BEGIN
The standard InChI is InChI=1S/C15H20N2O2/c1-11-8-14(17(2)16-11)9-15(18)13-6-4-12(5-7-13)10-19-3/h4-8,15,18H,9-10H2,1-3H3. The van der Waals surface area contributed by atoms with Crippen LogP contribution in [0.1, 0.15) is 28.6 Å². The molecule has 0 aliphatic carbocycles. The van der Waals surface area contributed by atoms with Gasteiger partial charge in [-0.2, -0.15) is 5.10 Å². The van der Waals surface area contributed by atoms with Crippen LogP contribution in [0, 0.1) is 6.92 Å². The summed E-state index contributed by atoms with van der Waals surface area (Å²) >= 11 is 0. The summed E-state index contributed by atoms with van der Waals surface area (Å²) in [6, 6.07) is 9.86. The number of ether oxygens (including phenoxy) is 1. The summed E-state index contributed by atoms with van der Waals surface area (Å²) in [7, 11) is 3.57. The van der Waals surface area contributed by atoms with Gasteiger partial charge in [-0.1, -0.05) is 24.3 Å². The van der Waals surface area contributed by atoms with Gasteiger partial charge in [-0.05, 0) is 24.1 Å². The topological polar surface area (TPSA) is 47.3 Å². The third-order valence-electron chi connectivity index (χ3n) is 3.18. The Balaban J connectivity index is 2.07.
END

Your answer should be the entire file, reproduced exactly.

The standard InChI is InChI=1S/C15H20N2O2/c1-11-8-14(17(2)16-11)9-15(18)13-6-4-12(5-7-13)10-19-3/h4-8,15,18H,9-10H2,1-3H3. The van der Waals surface area contributed by atoms with Crippen LogP contribution in [0.1, 0.15) is 28.6 Å². The molecule has 0 aliphatic carbocycles. The van der Waals surface area contributed by atoms with Gasteiger partial charge in [-0.2, -0.15) is 5.10 Å². The van der Waals surface area contributed by atoms with Crippen LogP contribution in [0, 0.1) is 6.92 Å². The summed E-state index contributed by atoms with van der Waals surface area (Å²) >= 11 is 0. The summed E-state index contributed by atoms with van der Waals surface area (Å²) in [6, 6.07) is 9.86. The number of ether oxygens (including phenoxy) is 1. The summed E-state index contributed by atoms with van der Waals surface area (Å²) in [7, 11) is 3.57. The van der Waals surface area contributed by atoms with Gasteiger partial charge in [-0.1, -0.05) is 24.3 Å². The van der Waals surface area contributed by atoms with Gasteiger partial charge in [-0.05, 0) is 24.1 Å². The topological polar surface area (TPSA) is 47.3 Å². The third-order valence-electron chi connectivity index (χ3n) is 3.18. The Balaban J connectivity index is 2.07.